Well, you won’t be the first. In millions of files and hundreds of millions of reported entries, there are bound to be mistakes. Some are minor data-entry errors. Others are damaging whoppers. For example, we’ve heard of instances where negative credit files from one person got posted to the file of someone who had a similar name (the “close enough” school of credit reporting).
Some credit bureau watchers estimate that there are errors in 10 to 33 per cent of credit files. Some of those mistakes can be serious enough to hurt your credit status. That hit to your credit score can result in a denied loan or a higher interest rate. Across Canada, provincial consumer agencies collectively get hundreds of complaints annually about credit bureaus.
If you find something in your file that you dispute, you can write the credit agency in question and tell them you think there’s an error. The credit reporting agency usually sends along the form you need when it sends you the credit report. Use it to spell out the details of any information you dispute. The dispute forms are online, too.
Be sure to send along any documents that support your version of the matter in dispute. The reporting agency then contacts whoever submitted the information you’re disputing.
If the file is changed, you will be sent a copy of your new report and any company that’s requested your credit file in the previous two months will also be sent the corrected file.
If the item is not changed to your satisfaction, you have the right to add a brief statement to your credit file with your side of the story. You can also ask to have your credit file, along with your comment on the disputed entry, sent to any company that has requested your credit report in the previous two months.
You can also file a complaint with your provincial consumer agency.
What are credit monitoring services?
If you spot entries in your credit report that don’t seem to relate to you (such as charge accounts you never opened or bad debt notations you never got), you may be a victim of the rapidly-growing crime of identity theft. You should notify the credit reporting company immediately.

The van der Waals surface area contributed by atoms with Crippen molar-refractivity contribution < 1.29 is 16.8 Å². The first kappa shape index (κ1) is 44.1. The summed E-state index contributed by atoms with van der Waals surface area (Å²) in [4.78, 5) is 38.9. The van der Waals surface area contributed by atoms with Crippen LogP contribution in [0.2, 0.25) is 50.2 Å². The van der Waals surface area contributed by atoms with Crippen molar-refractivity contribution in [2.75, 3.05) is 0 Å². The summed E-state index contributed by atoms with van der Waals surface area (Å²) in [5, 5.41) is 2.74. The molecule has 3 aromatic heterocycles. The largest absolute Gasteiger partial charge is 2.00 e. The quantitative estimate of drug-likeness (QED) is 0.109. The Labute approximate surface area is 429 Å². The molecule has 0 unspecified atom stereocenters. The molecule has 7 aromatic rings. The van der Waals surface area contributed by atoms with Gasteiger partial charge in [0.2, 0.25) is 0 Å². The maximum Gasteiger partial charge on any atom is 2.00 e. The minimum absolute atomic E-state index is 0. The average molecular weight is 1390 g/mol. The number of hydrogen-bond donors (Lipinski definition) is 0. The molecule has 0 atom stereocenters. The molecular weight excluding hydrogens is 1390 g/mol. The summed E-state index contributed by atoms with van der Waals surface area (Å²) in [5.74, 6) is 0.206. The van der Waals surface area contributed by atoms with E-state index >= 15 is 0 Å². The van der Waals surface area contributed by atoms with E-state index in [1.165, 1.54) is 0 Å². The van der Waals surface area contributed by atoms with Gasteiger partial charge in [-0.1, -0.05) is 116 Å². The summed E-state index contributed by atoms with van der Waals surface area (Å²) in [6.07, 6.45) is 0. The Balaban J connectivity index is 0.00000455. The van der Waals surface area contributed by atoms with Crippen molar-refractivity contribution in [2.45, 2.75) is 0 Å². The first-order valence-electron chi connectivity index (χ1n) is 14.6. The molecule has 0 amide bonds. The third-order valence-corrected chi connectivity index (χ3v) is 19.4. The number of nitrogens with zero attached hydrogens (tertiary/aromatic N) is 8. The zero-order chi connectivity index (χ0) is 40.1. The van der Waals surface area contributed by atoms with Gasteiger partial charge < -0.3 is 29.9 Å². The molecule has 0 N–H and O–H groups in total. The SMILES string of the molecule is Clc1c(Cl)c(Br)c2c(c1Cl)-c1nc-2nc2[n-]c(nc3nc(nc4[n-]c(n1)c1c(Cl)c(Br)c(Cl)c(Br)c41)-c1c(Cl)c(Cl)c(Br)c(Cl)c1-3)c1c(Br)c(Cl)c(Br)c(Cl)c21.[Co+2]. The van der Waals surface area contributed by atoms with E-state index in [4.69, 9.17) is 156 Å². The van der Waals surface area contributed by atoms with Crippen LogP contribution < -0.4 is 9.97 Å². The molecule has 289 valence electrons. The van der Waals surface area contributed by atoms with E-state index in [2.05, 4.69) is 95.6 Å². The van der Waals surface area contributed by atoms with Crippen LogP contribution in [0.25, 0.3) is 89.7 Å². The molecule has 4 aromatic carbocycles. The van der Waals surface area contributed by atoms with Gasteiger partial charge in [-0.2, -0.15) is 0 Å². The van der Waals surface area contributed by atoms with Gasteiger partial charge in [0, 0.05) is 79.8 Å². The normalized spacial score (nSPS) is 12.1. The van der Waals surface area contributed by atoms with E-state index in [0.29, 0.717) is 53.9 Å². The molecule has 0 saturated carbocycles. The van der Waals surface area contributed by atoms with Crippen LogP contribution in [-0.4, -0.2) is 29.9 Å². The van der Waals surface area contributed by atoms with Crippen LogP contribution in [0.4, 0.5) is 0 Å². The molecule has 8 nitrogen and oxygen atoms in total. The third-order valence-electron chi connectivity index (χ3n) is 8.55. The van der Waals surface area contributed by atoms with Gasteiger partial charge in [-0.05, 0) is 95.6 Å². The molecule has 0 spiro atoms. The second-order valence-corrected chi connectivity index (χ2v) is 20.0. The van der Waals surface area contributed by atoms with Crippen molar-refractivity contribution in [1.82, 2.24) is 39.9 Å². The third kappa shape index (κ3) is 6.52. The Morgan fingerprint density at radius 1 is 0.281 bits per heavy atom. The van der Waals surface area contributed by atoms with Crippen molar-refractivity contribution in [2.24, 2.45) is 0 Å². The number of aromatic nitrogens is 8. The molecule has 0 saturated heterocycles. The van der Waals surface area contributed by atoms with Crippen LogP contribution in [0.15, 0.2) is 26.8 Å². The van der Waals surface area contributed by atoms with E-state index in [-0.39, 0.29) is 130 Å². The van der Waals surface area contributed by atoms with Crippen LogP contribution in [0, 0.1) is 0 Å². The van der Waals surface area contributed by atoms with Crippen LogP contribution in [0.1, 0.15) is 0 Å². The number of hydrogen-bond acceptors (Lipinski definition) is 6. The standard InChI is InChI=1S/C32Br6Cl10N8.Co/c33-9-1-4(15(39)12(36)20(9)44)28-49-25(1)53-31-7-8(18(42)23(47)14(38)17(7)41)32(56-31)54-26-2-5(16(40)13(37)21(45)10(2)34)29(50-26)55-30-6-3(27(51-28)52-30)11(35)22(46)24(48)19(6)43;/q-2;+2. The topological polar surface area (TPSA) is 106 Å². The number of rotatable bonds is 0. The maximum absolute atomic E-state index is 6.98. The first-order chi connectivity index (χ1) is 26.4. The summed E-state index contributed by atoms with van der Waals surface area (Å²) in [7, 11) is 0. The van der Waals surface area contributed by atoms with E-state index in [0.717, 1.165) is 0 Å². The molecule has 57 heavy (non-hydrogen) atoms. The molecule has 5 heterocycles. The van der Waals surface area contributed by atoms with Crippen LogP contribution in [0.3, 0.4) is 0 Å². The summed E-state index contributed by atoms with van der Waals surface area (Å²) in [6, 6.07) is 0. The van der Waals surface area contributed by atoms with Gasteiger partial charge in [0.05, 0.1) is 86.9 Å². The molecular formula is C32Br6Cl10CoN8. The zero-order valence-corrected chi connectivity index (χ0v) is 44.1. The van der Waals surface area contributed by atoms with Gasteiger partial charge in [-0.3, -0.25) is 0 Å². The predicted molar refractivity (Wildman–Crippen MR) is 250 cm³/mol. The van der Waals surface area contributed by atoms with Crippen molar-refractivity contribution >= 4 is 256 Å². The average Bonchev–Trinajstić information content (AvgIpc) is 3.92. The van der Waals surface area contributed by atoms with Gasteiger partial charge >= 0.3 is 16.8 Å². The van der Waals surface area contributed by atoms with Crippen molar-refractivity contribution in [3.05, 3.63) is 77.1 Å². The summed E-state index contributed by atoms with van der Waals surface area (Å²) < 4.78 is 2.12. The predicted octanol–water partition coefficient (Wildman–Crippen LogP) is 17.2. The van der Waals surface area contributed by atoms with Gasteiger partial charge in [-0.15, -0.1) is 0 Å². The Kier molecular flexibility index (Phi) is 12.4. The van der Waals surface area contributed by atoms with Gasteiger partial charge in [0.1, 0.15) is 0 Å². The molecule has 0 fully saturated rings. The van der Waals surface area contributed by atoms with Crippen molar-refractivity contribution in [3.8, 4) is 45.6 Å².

There are companies that will take the effort of checking your credit report off your hands — for a price. The credit reporting bureaus are, not surprisingly, very active in this area. At TransUnion, their credit monitoring service costs $14.95 a month and includes unlimited access to your credit profile and credit score. At Equifax, credit monitoring and identity theft protection starts at $16.95 a month.
There are several other companies offering similar services for similar prices. They usually include features like e-mail alerts when there’s a change to your credit report.
It’s a personal decision whether you feel these services are worth the money. The bottom line is you can always check your credit report for free by mail. Or, you can pay to get it online whenever you want. People who have been the victims of identity theft or people who are worried that they may be susceptible to ID theft may consider the expense worthwhile.
Should I pay to use a credit repair service?
Industry Canada says there’s no point in hiring a company that claims it can improve your credit rating. Firms that say they can “fix” a bad credit report are often little more than fly-by-night operations designed to relieve you of hundreds of dollars in return for nothing.
There’s no way a credit repair clinic can change accurate information that doesn’t reflect well on you. The only thing they can fix on your behalf is an inaccuracy in your credit file. And you can do that yourself free of charge.